The goal is clearly to play football in the fall. The questions remain about how best to achieve that as well as how many games and when to start.
ACC schools are weighing various options for the 2020 season, and the league reportedly favors a schedule with 10 conference games plus a non-conference matchup, Yahoo Sports’ Pete Thamel reported. The ACC is also evaluating a delayed start of the season, opening on Sept. 12, the Associated Press reported.
Commissioner John Swofford has said the league will make a decision by late July, and the clock is ticking. For months there was a feeling that time was an asset but now it is 43 days from Florida State’s kickoff with West Virginia at Atlanta. But the reported 10+1 model the ACC is debating could mean FSU-West Virginia is off the table (the Seminoles’ matchups with Boise and Samford would also be off).
Chick-fil-A Kickoff president Gary Stokan has modeled seating capacity at 25, 30 or 50 percent and seems agreeable to moving the date of the Sept. 5 game to later in the year. But Stokan admits he is also waiting on the ACC, SEC and Big 12 to make their decisions.
Before we look at the scenarios, let’s talk Notre Dame, independence and money.
The impact of Notre Dame
Accommodating Notre Dame is a complication. There is a report by WatchStadium’s Brett McMurphy that is wild: Notre Dame would play 10 ACC games and results would count in the ACC standings. Yes, Notre Dame isn’t a full member of the ACC because it wants its football independence, but now desperate times have created a difficult scheduling situation. The AP’s report also says Notre Dame playing 10 ACC games is on the table but there is uncertainty as to whether the games would count in the standings or if the Irish would be eligible for the ACC title game.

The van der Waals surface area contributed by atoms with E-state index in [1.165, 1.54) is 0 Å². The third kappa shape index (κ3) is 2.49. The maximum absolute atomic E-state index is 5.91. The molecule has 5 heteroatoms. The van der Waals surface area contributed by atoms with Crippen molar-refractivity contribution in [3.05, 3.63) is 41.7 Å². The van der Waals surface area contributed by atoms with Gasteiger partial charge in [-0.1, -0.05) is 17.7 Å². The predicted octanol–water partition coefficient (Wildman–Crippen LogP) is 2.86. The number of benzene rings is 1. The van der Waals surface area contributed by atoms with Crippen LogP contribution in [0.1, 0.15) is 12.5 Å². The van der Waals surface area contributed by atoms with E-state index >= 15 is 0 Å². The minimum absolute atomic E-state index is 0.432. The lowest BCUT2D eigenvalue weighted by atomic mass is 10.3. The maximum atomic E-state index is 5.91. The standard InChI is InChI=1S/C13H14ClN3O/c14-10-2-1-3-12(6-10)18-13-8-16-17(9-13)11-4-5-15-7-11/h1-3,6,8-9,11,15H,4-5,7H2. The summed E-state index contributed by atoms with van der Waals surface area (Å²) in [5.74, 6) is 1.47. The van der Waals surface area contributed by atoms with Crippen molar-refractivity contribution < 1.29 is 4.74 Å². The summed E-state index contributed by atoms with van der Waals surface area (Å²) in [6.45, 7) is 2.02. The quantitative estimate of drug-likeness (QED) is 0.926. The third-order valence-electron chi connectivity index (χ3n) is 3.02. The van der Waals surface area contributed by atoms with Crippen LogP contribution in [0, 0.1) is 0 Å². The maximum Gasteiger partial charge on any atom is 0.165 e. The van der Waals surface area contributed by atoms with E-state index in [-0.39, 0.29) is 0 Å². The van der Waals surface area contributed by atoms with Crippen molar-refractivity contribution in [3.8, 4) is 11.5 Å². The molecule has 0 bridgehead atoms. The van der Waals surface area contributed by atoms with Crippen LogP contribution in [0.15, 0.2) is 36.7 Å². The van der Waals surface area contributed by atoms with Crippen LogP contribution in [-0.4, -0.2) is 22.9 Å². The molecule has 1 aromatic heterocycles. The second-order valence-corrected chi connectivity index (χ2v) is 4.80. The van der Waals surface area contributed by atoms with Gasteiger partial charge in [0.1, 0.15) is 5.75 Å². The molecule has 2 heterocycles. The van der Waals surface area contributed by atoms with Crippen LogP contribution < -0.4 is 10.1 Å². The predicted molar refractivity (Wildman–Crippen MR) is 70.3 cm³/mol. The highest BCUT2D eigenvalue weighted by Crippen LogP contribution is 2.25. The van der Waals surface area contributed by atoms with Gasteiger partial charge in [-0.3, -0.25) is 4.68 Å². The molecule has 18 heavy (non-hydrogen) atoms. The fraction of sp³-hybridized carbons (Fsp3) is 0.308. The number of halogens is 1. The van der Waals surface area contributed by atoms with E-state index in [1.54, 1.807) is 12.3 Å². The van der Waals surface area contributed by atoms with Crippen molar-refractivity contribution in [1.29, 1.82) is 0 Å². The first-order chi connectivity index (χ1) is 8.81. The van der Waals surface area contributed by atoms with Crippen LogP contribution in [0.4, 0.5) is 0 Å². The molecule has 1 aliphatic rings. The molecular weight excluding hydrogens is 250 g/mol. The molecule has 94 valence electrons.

Should the ACC bail out Notre Dame? That will be a contentious conversation. Would Notre Dame be willing to share its TV money from NBC (reportedly $15 million annually) with the ACC schools for a year? That could help relieve the strain on FSU’s athletics budget as well as other schools around the league. The ACC could slot all of Notre Dame’s road games for the ACC Network as further leverage with Comcast.
Last, is this a one-year solution that admittedly is favorable to Notre Dame? Or is this building a bridge toward bringing Notre Dame to the ACC as a full member. ACC schools will want the latter, bringing Notre Dame’s revenue capabilities to the table.
Three ACC scheduling scenarios
The first option is the one that appears to be favored, based on reports. But we’ll throw in two others that have been discussed by Stokan and others around the ACC.
Ten ACC games, plus an out-of-conference matchup: This one was circulated by a few media members in North Carolina in the last few weeks and now by Thamel. It would allow for FSU to play five ACC home games, five ACC road games and Florida. This would preserve ACC-SEC matchups like FSU-Florida, Georgia-Georgia Tech, Clemson-South Carolina and Louisville-Kentucky but could adversely impact Notre Dame’s schedule. A pool of 14 ACC teams could be created to fill out schedules. Playing 10 league games would also give the ACC’s broadcast partners a larger inventory of games, if the full season can be played, and allow more games to air on the ACC Network. As much as ACC schools may not want to bail out Notre Dame, the promise of more Notre Dame games on the ACC Network could be leverage in negotiations with Comcast.
Eight ACC games, plus one OOC matchup: Fewer games but also more bye weeks, which may be more beneficial if schools are impacted by positive COVID-19 cases. This could be logistically easier given the current lineup of ACC opponents, which is eight. FSU may not be able to play all eight of its currently scheduled ACC opponents, a possibility if one team has a high number of cases, but the ACC could fill out the schedule with an available opponent. The Seminoles would still play Florida and the other ACC-SEC matchups are in the mix.
Eight ACC games, plus two OOC matchups: This scenario gives the capability to play the ACC-SEC games as well as the neutral-site kickoff games, which feature FSU-West Virginia, North Carolina-Auburn and Virginia-Georgia. This could leave some ACC schools looking for an out-of-conference opponent, and in that case a scheduling agreement with the SEC could help to fill out schedules for teams in both leagues. The ACC could begin with its league games and move a matchup like FSU-West Virginia to December. If the virus numbers decrease by then it’s possible more fans would be able to attend that game in Atlanta and increase the revenue each school could receive. That’s optimistic but the goal should be to safely play and safely allow fans to watch.